Other Methods Of Training The Vine





There are many other systems in vogue among vine-dressers in Germany

and France, but as our native grapes are so much stronger in growth,

and are in this climate so much more subject to mildew and rot, I think

these methods, upon the whole, but poorly adapted to the wants of our

native grapes, however judicious they may be there. I will only mention

a few of them here; one because it is to a great extent followed in

Mexico and California, and seems to suit that dry climate and arid soil

very well; and the other, because it will often serve as a pretty

border to beds in gardens. The first is the so-called buck or stool

method of training. The vine is made to form its head--_i.e._, the part

from which the branches start--about a foot above the ground, and all

the young shoots are allowed to grow, but summer-pruned or checked just

beyond the last bunch of grapes. The next spring all of the young

shoots are cut back to two eyes, and this system of "spurring in" is

kept up, and the vine will in time present the appearance of a bush or

miniature tree, producing all its fruit within a foot from the head,

and without further support than its own stem. Very old vines trained

in this manner often have twenty to twenty-five spurs, and present,

with their fruit all hanging in masses around the main trunk, a

pleasing but rather odd aspect. This method could not be applied here

with any chance of success only to those varieties which are slow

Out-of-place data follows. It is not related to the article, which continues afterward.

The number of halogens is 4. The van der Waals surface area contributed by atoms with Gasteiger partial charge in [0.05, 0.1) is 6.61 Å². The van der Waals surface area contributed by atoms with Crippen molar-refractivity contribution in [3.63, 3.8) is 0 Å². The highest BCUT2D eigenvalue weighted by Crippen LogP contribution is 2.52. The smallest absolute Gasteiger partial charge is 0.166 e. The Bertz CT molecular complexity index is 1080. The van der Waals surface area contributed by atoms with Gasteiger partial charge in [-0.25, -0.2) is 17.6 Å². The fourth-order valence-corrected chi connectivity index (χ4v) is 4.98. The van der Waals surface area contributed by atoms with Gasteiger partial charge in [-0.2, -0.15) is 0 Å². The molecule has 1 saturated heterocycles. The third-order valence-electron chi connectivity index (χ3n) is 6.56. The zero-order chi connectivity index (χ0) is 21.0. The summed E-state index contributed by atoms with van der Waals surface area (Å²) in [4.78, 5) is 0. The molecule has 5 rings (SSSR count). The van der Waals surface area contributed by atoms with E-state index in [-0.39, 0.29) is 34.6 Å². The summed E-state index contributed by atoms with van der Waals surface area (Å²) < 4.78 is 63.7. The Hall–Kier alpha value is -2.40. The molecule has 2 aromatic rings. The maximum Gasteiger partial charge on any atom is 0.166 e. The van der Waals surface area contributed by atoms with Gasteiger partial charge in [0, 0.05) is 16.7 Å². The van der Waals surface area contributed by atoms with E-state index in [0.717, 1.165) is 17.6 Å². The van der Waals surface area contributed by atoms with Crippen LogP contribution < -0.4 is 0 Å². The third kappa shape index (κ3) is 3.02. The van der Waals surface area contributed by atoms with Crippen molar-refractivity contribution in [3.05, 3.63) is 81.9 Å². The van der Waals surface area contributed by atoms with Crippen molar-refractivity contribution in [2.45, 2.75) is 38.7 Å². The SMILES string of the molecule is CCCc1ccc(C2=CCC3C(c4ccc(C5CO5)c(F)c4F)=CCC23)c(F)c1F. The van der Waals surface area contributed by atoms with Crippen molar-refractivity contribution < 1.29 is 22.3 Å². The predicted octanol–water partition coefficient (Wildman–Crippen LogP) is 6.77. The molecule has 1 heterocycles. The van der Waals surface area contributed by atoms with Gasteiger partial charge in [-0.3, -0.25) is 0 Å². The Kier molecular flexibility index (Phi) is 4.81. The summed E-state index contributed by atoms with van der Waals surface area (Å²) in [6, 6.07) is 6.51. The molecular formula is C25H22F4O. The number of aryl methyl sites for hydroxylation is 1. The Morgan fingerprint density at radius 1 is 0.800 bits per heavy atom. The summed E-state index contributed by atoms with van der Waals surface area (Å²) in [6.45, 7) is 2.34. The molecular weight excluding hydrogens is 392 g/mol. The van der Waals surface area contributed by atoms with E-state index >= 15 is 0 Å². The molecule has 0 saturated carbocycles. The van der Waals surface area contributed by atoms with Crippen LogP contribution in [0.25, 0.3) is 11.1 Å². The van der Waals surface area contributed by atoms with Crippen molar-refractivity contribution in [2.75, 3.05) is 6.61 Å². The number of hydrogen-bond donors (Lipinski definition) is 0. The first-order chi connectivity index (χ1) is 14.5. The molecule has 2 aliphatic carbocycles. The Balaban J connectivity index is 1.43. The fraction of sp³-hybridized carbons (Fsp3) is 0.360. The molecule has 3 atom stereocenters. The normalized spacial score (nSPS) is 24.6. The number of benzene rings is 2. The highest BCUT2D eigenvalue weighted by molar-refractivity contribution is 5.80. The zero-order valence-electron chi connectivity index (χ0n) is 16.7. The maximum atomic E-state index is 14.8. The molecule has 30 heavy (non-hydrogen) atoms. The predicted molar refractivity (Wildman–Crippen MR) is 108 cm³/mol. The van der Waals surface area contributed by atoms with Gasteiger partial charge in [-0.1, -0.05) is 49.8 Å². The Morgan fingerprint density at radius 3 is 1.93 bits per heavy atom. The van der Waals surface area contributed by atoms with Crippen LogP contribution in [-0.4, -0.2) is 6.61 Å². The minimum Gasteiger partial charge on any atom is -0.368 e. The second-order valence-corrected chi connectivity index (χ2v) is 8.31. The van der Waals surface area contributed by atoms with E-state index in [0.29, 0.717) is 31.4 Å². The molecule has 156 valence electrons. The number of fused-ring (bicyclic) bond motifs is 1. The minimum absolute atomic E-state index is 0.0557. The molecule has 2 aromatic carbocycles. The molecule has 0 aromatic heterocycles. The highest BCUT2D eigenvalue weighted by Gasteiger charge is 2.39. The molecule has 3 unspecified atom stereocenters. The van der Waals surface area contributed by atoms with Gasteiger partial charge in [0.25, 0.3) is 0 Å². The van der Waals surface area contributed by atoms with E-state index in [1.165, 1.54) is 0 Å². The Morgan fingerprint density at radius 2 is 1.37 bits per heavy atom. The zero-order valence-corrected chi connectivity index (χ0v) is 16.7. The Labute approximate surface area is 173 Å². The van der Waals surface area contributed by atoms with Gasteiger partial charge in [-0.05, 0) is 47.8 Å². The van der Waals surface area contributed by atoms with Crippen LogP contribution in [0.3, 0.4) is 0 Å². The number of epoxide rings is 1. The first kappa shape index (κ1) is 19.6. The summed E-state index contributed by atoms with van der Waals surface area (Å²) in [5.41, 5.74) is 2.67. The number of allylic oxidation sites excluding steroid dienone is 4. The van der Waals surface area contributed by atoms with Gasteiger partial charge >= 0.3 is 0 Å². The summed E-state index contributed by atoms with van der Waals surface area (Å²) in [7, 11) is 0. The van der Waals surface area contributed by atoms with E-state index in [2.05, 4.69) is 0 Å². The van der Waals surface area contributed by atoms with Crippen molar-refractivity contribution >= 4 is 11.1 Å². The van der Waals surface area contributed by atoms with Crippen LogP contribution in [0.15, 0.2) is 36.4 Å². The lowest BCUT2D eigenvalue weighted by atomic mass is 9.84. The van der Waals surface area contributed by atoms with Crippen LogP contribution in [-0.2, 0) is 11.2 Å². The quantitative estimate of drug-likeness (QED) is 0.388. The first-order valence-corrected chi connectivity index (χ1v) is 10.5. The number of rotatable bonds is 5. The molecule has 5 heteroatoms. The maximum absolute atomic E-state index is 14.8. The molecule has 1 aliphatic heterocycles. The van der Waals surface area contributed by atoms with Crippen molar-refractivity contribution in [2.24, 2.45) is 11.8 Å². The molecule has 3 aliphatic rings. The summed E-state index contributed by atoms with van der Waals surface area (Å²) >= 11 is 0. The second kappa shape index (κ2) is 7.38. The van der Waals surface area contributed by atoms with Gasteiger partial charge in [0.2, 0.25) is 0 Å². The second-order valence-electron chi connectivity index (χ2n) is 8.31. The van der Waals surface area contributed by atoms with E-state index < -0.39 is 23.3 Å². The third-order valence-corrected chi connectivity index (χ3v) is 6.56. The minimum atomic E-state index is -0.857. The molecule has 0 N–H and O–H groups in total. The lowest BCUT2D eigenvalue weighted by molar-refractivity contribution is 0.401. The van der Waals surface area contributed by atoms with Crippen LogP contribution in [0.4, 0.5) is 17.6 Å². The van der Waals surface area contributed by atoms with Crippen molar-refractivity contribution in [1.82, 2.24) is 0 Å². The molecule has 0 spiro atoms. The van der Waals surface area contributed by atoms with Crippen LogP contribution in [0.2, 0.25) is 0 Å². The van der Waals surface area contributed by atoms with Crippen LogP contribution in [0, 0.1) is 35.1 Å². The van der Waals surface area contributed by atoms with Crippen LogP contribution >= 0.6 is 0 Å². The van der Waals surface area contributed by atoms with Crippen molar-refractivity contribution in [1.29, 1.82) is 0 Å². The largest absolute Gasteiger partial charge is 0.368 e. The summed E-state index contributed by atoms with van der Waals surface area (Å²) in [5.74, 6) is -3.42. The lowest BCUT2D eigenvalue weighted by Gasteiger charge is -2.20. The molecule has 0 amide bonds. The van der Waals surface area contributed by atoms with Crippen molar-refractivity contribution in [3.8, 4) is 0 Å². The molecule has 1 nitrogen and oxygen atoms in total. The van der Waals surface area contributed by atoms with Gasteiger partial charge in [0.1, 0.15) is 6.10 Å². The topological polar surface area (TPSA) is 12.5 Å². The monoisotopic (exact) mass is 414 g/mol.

growers, and at the same time very hardy. The Delaware would perhaps be

the most suitable of all varieties I know for a trial of this method;

such strong growers as the Concord and Norton's Virginia could never be

kept within the proper bounds, and it would be useless to try it on

them. It might be of advantage on poor soil, where there is at the same

time a scarcity of timber. Figure 17 shows an old vine pruned after

this method.



The other method of dwarfing the grape is practiced to make a pretty

border along walks in gardens, and is as follows: Plant your vines

about eight feet apart; treat them the first season as in common

vineyard planting, but at the end of the first season cut back to two

eyes. Now provide posts, three to three and a half feet long; drive

them into the ground about eighteen inches to two feet, which can be

easily done if they are pointed at one end, and nail a lath on top of

them. This is your trellis for the vines, and should be about eighteen

inches above the ground when ready. Now allow both shoots which will

start from the two buds to grow unchecked; and when they have grown

above the trellis, tie one down to the right, the other to the left,

allowing them to ramble at will along it. The next fall they are each

cut back to the proper length, to meet the next vine, and in spring

tied firmly to the lath, as shown in Figure 18. When the young shoots

appear, all below the trellis are rubbed off, but all those above the

trellis are summer-pruned or pinched immediately beyond the last bunch

of grapes, as in vineyard culture, and the trellis, with its garland of

fruit, will present a very pretty appearance throughout the summer. In

the fall all of these shoots are pruned to one bud, from which will

grow the fruit-bearing shoot for the next season, as shown in Figure

19; and the same treatment is repeated during the summer and fall.





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